Wayne LaPierre looks at Hollywood. He doesn’t like what he sees.
“Here’s a dirty little truth that the media try their best to conceal: There exists in this country a callous, corrupt and corrupting shadow industry that sells, and sows, violence against its own people. And then they have the nerve to call it ‘entertainment’. But is that what it really is? Isn’t fantasizing about killing people as a way to get your kicks really the filthiest form of pornography?”
Given all the filth masquerading as pornography, that’s quite a complaint. Maybe then we’ve got two problems? Scheiße porn and cowboy shoot ’em ups are destroying society’s moral compass. And it’s gun violence that results (. . not that that’s a thing). So the problem is we’re disgusting, and gun control will never solve that.
Good on the NRA for pointing it out, we could use the reproof. I suppose that’s why, when they play coy with us later, I don’t mind. Nobody wants to be seen as a scold.
Speaking of dude, the NRA’s ‘flagship publication’ American Rifleman just published their list of Coolest Gun Movies:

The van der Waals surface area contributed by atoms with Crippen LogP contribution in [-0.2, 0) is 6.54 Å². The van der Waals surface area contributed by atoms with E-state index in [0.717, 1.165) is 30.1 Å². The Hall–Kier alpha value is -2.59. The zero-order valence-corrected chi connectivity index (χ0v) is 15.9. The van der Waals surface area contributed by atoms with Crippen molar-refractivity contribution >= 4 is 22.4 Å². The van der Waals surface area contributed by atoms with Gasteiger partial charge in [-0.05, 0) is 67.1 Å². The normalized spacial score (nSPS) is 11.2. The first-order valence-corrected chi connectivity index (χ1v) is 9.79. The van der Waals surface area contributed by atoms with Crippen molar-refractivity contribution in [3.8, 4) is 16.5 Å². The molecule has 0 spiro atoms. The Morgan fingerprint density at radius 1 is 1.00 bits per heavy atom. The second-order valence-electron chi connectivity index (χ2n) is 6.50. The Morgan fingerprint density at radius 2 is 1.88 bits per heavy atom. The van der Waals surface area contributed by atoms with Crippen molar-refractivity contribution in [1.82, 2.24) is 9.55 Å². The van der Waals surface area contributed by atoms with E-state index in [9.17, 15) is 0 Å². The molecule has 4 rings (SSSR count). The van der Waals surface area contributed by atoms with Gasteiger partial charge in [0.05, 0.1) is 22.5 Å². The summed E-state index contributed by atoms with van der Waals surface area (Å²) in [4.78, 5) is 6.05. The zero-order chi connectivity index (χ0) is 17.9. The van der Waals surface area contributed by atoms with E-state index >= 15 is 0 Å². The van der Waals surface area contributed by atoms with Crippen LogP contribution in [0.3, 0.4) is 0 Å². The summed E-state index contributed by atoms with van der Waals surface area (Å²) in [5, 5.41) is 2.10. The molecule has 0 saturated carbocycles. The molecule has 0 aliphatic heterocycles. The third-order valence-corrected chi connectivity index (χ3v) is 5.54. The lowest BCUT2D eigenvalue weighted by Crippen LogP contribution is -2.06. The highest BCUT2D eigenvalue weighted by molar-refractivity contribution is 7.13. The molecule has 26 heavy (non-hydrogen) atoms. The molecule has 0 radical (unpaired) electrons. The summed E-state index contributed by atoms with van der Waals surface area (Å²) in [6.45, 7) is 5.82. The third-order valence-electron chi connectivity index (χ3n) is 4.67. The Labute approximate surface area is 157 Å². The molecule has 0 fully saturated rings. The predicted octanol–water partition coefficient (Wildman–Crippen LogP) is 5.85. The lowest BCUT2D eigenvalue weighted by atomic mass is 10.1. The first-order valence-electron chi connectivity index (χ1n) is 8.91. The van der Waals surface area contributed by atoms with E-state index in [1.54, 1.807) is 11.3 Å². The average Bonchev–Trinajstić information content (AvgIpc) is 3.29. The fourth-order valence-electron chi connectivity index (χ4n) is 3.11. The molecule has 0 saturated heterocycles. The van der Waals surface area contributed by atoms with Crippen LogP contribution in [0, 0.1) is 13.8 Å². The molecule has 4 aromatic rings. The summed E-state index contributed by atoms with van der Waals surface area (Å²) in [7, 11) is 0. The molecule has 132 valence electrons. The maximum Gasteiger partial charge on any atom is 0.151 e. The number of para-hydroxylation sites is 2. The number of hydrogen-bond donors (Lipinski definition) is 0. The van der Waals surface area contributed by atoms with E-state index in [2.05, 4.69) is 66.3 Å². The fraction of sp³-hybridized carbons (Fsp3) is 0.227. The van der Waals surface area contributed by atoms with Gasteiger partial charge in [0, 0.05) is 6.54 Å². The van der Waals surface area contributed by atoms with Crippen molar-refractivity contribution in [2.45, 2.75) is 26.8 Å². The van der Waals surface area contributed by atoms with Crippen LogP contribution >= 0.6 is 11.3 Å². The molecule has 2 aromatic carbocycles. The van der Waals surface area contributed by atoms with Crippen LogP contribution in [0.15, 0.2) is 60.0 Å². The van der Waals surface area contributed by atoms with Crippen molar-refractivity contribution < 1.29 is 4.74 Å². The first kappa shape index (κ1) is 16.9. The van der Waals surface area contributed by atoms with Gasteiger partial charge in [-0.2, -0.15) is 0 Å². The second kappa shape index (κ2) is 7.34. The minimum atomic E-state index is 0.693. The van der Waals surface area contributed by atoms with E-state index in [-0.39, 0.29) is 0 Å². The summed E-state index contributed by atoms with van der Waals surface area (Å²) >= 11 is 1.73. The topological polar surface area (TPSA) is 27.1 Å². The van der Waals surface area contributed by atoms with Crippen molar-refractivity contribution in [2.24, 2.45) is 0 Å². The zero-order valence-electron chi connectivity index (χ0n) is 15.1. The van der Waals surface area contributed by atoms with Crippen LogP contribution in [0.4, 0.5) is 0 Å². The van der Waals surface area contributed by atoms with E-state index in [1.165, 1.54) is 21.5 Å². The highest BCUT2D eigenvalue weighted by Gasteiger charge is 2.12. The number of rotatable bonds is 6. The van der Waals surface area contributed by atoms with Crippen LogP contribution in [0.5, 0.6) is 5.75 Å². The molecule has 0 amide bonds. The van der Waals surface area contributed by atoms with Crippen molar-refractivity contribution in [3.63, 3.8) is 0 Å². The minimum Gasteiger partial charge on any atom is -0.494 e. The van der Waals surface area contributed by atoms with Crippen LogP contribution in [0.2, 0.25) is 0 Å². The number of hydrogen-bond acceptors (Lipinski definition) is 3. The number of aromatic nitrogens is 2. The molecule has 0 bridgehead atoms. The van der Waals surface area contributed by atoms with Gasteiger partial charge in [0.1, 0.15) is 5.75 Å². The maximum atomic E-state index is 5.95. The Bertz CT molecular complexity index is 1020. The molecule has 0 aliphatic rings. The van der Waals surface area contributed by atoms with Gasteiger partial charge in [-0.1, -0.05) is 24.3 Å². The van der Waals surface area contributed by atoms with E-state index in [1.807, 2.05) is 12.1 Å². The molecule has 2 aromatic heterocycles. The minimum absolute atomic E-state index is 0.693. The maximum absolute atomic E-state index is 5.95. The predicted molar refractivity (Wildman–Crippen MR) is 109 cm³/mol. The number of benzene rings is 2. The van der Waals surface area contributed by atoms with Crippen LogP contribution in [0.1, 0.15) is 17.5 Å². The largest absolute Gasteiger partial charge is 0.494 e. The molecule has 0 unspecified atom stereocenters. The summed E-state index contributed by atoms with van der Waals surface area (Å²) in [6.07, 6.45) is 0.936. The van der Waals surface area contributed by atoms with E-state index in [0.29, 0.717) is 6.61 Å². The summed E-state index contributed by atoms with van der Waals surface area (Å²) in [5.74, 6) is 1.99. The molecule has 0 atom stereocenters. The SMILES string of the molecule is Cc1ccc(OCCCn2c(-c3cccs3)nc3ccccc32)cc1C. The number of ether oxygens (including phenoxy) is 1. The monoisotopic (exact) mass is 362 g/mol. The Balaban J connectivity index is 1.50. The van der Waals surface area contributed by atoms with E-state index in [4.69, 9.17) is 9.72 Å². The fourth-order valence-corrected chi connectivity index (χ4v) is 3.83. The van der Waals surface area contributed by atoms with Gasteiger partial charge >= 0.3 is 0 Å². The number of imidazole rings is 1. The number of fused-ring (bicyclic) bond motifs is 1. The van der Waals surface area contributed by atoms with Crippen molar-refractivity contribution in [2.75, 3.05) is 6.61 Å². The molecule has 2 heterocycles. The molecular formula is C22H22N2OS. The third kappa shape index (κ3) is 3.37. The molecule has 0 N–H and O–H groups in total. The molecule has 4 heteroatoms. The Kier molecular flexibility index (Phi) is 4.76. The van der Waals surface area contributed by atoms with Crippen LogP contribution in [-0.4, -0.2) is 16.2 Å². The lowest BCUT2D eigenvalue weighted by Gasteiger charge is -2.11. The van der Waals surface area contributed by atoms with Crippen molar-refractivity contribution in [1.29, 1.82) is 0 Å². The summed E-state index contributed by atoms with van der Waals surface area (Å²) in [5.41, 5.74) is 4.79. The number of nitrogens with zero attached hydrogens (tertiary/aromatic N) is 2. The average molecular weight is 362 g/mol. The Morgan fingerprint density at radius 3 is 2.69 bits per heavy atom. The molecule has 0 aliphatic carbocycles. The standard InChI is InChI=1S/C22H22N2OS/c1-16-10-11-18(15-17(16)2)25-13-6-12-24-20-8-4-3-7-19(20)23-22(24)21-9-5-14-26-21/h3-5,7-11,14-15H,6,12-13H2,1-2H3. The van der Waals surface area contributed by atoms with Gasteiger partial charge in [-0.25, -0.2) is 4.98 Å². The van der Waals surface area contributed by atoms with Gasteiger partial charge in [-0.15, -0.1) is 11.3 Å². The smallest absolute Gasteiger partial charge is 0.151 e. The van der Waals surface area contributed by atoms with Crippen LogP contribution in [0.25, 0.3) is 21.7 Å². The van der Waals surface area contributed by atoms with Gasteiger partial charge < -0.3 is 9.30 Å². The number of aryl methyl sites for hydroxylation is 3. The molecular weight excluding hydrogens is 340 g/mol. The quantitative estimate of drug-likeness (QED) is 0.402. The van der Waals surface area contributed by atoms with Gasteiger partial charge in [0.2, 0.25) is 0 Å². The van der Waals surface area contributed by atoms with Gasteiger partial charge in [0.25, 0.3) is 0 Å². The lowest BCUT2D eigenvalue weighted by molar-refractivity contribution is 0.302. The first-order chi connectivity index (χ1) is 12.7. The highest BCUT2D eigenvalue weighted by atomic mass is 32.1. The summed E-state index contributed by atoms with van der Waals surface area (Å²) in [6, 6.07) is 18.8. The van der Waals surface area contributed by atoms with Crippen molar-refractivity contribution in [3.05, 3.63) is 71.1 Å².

Sure, “The Godfather” was more of a drama than an action film, but what other movie has influenced people’s perception of the world as much as this classic tale of intrigue, love, lust and power . .
Except for the intrigue, love and lust used for garnish, sure. Not that I think LaPierre etc. will embrace the violence-as-American-exceptionalism theme of the film, though that’s why it’s the best loved flicker ever. This is also a gun film, apparently? Guessing? Tommy guns, italian carbines and on and on:
While not rip-roaring with action, this film affected millions in many different ways with its cinematography, plot and underlying themes, such as how with determination anyone can become powerful, even if that power is of the criminal nature. Who has not dreamed of having the power and respect of Michael Corleone? That he built his empire through violence is only that much more alluring . .
Nope. The NRA just loves the regular Godfather. You ask me, they’re playing either the ‘Hollywood bad’ or ‘movie awesome’ character too seamlessly.